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18 days ago.
by Ohwiseone
rocker
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Daily breaking news and news the liberal media doesn't want you to know, won't report, or just daily news issues.

Americans for many years have had to rely on left leaning biased news reporting from liberal media such as NBC, ABC, and CBS and the New York Times. As most of these outlets struggle to remain on the air and in print, the new media is flourishing and people are hearing both sides of the issues. This forum will provide people with a place to discuss daily news issues of any kind or discuss articles not printed or aired by the liberal news outlets.

 
 

Member Comments

scrappile

So i wonder whose idea it was to invest in stock market over bonds? Surely not investment bankers, or incorruptable, federal and state reps. K street is fine wall street doing well, main street not so good. Are all pers members living lavishly off their pensions? No, just the select few who set up the pers investing in the market system.

Posted 568 days ago.

luvthesouth

Munster, generous and unrealistic taxpayer-supported pension plans are the problem. they are set in stone (contracturally and politically) without consideration of future economic downturns or contractions. in the instance of Stockton, it was not a case of robbing peter to pay paul. it was a case of selling bonds to cover the (predictable?) shortfall in revenue by spineless and inept city officials. the very same ones that renegotiated a costlier pension while the revenues were tanking. the bond money generated was then turned over to CALPers to be invested in real estate and the stock market for increased returns to cover the existing and additional pension costs as well as interest on the bonds. the city officials and CALPers gambled and lost for the citizens of Stockton and the unfortunate bondholders. BTW what did you mean when you posted this? "Yeah , tax revenues are down but then so should the cost of providing services be down since there was a loss of taxpayers !"

Posted 568 days ago.

luvthesouth

Munster, it would save a great deal of my and your time if you would just take a few moments to answer your own questions and concerns. i am not sure of why you are trying to insert your personal idea into the narrative of what actually occurred. the loss of taxpayer revenues does not indicate an actual loss in the number of citizens that the city has obligated itself to provide services to. i think you will find that the lack of funding from taxpayers actually increases the demand and strain on existing city services as well as any state or federal programs.

Posted 568 days ago.

luvthesouth

Munster, i do hope it has been a "good" busy. you have a made a generic statement regarding a specific event. your blanket statement was not accurate in this case. the pensions were a anchor-heavy burden on the city due to the loss of tax revenue from the property owners and other taxpayer revenue. the pensions tipping point was when the city leaders decided to issue bonds and allow a state sactioned entity to manage and invest the bond money. your beef should be with the managers. the taxpayers and pensioners got screwed by the elected officials of the city as well as the managers at CALPers. either way you are going to believe what you think the problem is verses what the problem actually is and with that in mind....i think our discussion about Stockton may be done. enjoy your day my friend.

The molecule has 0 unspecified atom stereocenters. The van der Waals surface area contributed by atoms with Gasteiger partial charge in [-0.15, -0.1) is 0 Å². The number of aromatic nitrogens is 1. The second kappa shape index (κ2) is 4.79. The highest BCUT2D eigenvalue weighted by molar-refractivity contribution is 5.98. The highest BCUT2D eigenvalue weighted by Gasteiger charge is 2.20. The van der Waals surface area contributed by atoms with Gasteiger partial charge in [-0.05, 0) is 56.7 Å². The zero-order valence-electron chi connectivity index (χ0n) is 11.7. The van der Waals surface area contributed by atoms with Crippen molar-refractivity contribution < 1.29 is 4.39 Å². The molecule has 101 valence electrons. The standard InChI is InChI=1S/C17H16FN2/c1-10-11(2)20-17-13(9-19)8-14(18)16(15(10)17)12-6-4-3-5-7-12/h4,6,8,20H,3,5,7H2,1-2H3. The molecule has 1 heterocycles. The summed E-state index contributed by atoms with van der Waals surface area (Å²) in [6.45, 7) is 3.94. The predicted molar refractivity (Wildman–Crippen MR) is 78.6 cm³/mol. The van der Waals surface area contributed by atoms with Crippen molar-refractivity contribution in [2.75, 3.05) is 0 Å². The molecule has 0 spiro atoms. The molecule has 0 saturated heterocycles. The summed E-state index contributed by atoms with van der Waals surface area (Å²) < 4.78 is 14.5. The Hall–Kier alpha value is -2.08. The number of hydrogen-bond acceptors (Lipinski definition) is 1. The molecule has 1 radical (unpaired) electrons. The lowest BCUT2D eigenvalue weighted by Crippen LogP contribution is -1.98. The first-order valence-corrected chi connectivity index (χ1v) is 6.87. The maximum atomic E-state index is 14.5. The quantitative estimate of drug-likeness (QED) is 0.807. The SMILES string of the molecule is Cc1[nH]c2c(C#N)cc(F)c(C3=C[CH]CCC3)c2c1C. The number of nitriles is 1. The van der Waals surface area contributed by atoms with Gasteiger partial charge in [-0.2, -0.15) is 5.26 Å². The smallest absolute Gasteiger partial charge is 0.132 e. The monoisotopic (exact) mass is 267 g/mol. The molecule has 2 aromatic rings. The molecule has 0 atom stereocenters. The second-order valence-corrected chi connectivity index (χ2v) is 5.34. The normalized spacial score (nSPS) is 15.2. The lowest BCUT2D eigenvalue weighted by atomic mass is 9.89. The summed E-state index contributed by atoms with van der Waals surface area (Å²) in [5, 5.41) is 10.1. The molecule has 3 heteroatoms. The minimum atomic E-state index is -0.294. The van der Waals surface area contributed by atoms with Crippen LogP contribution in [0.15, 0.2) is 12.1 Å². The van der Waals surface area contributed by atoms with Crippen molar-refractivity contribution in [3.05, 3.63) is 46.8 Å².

Posted 568 days ago.

luvthesouth

patriotic tax and spend crowds will have their own little kleenex party.

Posted 568 days ago.

luvthesouth

scrappile, personally i have nothing against the average worker that is eligible for whatever benefits are in their compensation package. the entire conversation was based around munsters inaccurate pinning of the blame for the city of stocktons troubles. the cities which should operate like a business do have the misfortune being forced to intertwine business with politics. in that union there is no long term winner. in case you have missed a post of mine long ago, i will restate that i did not support the financial bail-outs. the institutions should have gone through the bancruptcy process like anyone else. although i will admit that out of all of the "bailouts" this was the only one that actually worked and returned a healthy profit to the treasury. conversely all it did was provide a slush fund for the current President and possibly his sucessor. so far the taxpayers have only had their behinds nibbled on, just wait til the big chomping starts. then the liberal patrioti

Posted 568 days ago.

scrappile

A real question posters?, Did these PERS pension members,and those who were trusted to invest pension plans into the Stock exchange CREATE " synthetic" credit default swaps, or bet against them like Blankfein`s Goldman Sachs, and others, who then raked in huge profits on the too big to fail crash? if not, why the resentment of these pensioners living on 30 thou and less, but say nothing of the faux free maketeers, who bloviate capitalism until it bites them in the backside.Then hey taxpayers, can ya spare a dime or trillion.

Posted 569 days ago.

luvthesouth

dream the Democratic Plantation Dream as long as you can Munster. heck, you may not even have to click those Ruby Red Slippers Dorothy.

Posted 569 days ago.

luvthesouth

Munster, do you even bother to read? who are the people that you claimed in your original statement that caused the problem? would that be the taxpayers????? i went back and read what you posted. never once did you mention the taxpayer or the state sanctioned bond managers. nope according to you it was the profiteering stockbrokers that hoodwinked those innocent and "stupid" pensioners. you have got to realize that just because government bows to the labor unions in exchange for their continued reign of fiscal terror does not mean they can continue to squeeze the taxpayers forever. at some point the funds will dry up and you are left with what Stockton has realized. if asked most people, when given the choice, would say they had rather eat with their money than fund the next pie-in-the-sky dream of a politician.